French graffiti

3 Reasons Why It Is Hard To Understand Spoken French

Have you been studying French for many years yet still struggle to understand spoken French? I hear you. I studied English for eight years at school, and when I moved to the UK, I couldn’t understand anything. Rien du tout. It was upsetting.

I wasn’t the only one, apparently. My French flatmate told me the first time he ordered a chicken kebab at the Rooster shop in Clapham Common (London), the guy gave him a whole chicken.

I’d like to help you avoid ordering a whole chicken like my friend did. So in this article, I’ll show you the main problems students encounter when trying to understand spoken French.

1. Written French is very different from spoken French

If you learnt French at school, you might have learnt a lot of vocabulary and grammar. Personally, I enjoy learning grammar. Actually, I believe when grammar is taught within context, using many examples, it can really help us make sense of the language.

However, if you aim to speak rather than write, I reckon you shouldn’t spend hours learning grammar rules. Or if you do so, start practising speaking at the same time. Fluent speech doesn’t happen overnight, and you’ll notice that what you learn in a French grammar book could be different from how French people speak.

I remember when a student, Tom, just came back from Paris after his 6-month mission in a bank and asked me, annoyed:

Tom: So, where is ‘nous’? 

Me: Hmm… What do you mean? 

Tom: No one uses ‘nous’ in Paris! Why are we learning the ‘nous’ conjugations if everyone uses ‘on’ instead?

I was embarrassed. No one uses ‘nous’ in all of France — except in writing. And no one asked Tom to write formal reports in French. Maybe some emails. However, his French team would have been delighted if Tom had been able to communicate more in French during the meetings as everyone else was French and not fluent in English. 

So yeah, why spend so much time learning about conjugating the ‘nous’ form? I agreed with Tom and decided I’d use ‘on’ a LOT in my courses, even for beginners, as long as their goal was to develop their fluency and writing was secondary. Of course, I’d explain that ‘on’ is almost systematically used in spoken French and that they should use ‘nous’ when writing an email or a formal piece.

I did the same with ‘ne’, but that’s a story for another time. 

Anyway, bye ‘nous’. And bye ‘ne’. 

2. French people make loads of liaisons

If you attend a standard French course in a school or a private tutor, you normally study these liaisons quite briefly.

Some are compulsory. You’ll find them between : 

  1. Articles and nouns — les enfants, des amis, un avocat… 
  2. Subjects and verbs — vous êtes, vous avez… 
  3. An adjective and a noun — un petit enfant, des grandes oreilles, un gros effort… 

Other liaisons are not compulsory.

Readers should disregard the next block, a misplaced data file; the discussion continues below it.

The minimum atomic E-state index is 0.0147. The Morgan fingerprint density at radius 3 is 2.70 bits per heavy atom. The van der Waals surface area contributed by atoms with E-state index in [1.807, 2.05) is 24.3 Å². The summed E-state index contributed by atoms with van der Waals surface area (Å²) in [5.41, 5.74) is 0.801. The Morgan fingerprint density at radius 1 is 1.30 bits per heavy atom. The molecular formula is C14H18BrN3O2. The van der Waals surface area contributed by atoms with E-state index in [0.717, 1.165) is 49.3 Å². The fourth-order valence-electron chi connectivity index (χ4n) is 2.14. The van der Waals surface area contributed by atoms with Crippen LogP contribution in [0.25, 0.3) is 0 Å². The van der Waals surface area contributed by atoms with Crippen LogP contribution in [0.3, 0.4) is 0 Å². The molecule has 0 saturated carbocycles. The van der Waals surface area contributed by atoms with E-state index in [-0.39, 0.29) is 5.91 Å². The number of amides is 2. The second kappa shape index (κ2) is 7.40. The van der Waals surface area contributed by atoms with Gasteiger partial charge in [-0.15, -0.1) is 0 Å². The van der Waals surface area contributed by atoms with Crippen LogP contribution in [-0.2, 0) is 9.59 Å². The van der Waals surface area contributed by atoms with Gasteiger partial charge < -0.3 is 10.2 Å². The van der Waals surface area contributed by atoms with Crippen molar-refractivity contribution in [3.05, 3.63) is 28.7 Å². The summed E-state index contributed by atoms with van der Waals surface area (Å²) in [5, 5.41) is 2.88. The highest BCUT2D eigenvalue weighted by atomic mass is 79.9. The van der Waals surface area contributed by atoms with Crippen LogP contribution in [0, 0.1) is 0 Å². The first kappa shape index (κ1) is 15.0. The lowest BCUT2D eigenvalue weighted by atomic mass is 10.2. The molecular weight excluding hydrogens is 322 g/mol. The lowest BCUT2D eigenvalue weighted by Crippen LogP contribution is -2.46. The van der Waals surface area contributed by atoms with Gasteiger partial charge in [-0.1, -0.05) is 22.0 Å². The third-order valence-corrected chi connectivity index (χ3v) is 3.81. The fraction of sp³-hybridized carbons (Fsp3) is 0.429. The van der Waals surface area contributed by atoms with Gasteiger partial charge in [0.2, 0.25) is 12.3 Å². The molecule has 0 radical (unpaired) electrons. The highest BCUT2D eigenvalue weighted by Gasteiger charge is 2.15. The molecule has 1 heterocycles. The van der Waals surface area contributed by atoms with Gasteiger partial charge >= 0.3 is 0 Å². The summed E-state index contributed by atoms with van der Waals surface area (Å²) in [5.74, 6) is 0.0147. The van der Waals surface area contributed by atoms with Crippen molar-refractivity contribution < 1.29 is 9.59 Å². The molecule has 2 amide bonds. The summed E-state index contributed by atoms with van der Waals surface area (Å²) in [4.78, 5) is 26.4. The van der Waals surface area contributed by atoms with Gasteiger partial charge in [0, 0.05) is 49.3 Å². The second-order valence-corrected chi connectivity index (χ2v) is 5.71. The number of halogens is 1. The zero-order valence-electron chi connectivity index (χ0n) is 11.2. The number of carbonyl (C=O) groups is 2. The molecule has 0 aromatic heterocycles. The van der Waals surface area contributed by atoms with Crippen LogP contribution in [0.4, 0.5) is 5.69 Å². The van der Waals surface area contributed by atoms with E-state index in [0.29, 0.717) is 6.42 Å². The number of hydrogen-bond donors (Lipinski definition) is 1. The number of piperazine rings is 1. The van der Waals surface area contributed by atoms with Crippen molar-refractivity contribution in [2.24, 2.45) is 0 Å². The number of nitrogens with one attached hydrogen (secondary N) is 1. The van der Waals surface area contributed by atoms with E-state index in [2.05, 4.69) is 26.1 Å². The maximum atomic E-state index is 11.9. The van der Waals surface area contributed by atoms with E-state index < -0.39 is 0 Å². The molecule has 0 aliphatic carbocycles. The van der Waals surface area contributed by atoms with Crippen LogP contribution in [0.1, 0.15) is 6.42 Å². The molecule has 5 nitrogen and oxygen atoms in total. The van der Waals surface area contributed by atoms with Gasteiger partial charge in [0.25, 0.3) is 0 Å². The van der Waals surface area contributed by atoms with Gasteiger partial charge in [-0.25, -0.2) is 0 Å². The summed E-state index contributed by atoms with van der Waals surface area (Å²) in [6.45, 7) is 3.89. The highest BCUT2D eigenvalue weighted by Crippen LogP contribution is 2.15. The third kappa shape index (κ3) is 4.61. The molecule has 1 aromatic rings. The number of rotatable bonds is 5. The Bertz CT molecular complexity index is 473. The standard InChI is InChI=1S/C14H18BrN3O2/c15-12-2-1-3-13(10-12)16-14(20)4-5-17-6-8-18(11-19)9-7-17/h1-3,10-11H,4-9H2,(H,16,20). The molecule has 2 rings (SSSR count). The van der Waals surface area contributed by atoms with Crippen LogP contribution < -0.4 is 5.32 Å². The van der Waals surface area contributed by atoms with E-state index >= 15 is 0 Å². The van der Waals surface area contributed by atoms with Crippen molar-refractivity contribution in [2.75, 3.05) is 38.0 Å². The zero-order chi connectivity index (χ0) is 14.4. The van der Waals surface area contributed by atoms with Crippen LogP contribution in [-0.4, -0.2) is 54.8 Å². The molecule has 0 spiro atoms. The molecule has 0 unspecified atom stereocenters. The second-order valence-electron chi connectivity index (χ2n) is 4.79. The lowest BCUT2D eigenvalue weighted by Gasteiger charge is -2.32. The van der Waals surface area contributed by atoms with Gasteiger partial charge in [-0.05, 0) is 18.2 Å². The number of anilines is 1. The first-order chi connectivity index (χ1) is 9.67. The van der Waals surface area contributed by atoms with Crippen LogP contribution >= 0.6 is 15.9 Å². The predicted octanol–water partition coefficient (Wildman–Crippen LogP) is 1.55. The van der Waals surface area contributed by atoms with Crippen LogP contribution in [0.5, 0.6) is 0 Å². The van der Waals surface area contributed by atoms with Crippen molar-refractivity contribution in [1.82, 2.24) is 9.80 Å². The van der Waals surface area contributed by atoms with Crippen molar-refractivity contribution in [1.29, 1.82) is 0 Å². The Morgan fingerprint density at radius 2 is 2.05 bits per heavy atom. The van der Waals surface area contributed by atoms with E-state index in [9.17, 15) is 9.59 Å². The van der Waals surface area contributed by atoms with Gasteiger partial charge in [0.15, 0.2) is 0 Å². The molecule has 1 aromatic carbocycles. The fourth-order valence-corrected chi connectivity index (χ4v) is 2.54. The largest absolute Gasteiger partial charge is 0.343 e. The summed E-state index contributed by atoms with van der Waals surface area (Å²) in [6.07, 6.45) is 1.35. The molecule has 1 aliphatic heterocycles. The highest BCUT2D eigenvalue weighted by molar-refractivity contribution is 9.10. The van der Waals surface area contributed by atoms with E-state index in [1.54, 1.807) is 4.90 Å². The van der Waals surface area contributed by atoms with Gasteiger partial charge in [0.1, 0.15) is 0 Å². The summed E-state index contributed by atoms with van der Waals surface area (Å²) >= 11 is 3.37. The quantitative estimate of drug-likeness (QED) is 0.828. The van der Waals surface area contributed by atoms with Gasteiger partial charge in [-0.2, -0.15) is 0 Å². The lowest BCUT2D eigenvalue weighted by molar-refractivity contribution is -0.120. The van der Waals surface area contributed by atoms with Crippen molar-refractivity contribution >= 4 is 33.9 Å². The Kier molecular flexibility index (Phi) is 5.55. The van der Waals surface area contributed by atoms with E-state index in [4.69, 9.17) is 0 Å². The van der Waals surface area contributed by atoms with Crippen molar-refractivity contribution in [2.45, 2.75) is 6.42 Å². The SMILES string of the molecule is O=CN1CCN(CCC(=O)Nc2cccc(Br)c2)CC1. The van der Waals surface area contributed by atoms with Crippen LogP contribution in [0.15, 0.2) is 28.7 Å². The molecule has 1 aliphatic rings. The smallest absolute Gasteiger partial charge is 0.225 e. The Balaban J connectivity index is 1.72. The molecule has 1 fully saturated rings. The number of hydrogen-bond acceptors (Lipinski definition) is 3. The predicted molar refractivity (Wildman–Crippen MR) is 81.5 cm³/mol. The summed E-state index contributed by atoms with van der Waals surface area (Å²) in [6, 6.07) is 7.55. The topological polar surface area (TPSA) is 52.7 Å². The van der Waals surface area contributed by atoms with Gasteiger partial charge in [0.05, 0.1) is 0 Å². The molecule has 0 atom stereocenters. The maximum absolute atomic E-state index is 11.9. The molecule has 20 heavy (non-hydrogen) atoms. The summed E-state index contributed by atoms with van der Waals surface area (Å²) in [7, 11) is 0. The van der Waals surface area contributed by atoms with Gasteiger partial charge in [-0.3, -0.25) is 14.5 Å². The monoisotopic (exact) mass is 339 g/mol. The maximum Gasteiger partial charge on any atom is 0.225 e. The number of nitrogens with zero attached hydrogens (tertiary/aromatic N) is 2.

And now you have a headache. 

Also, you should be aware of the links between words ending with a consonant sound (not necessarily a letter) and words starting with a vowel. This connection makes the sentence flow like in : 

  • Le quartier sera seulement accessible aux piétons. /AKSESIBLO/ = The area will only be accessible to pedestrians. 
  • En quatre ans, le nombre d’habitants a explosé! /ANKATRA/ = In four years, the number of inhabitants exploded.  
  • Tu veux une glace à la fraise ou au chocolat? /FREZU/ = Would you like a strawberry or chocolate ice cream? 
  • Pour qui est ce cadeau ? C’est pour elles ! /PUREL/ = Who is this present for? It’s for them! (female)  

If you heard these examples without the transcription, you’d probably be wondering what /AKSESIBLO/, /ANKATRAN/, etc. are…

The problem with the liaisons is that they lead you to think one word is pronounced instead of two. Liaisons are sneaky. They confuse you. Beware the liaisons!

I believe it’s impossible to learn them by heart, but whenever you do a listening exercise, it’s useful to check which words or phrases you missed and understand if it was because of this.

3. French speakers use many shortcuts 

Like in many languages, French people tend to speak very fast and use shortcuts, making it more complicated to understand spoken French.

First, start to notice how French people shorten words :

  • – Le restaurant : le resto ;
  • – Le cinéma : le ciné ;
  • – D’accord  : d’acc ;
  • – Un café : un caf’ ;

Then, observe some typical shortcuts in group of words : 

Please note that these shortcuts are typical in spoken French but not in written French.

Here I have listed the three most common shortcuts French people make when speaking (you can use them in text messages with friends, though) : 

  • – Tu + vowel = T’  —>  T’as fait quoi hier ? (instead of Tu as fait quoi hier?) 
  • – Je + consonant = J’ ou Ch’ –> J’veux pas venir / J’peux pas. (instead of Je (ne) veux pas venir) 
  • – Te et me + consonant = t’ / m’ –> Je t’l’ai dit ; Tu m’l’as écrit (instead of Je te l’ai dit / Tu me l’as écrit) 

If you’d like to see shortcuts examples in context, please look at my YouTube video below – for advanced levels:

I have also created some activities for you to practice recognising shortcuts with contemporary French series like the Hookup plan or interviews of French actors.  poet

In the beginning, it will be hard to use these shortcuts by yourself. Don’t worry; the first goal is simply to recognise them when you hear them — one step at a time.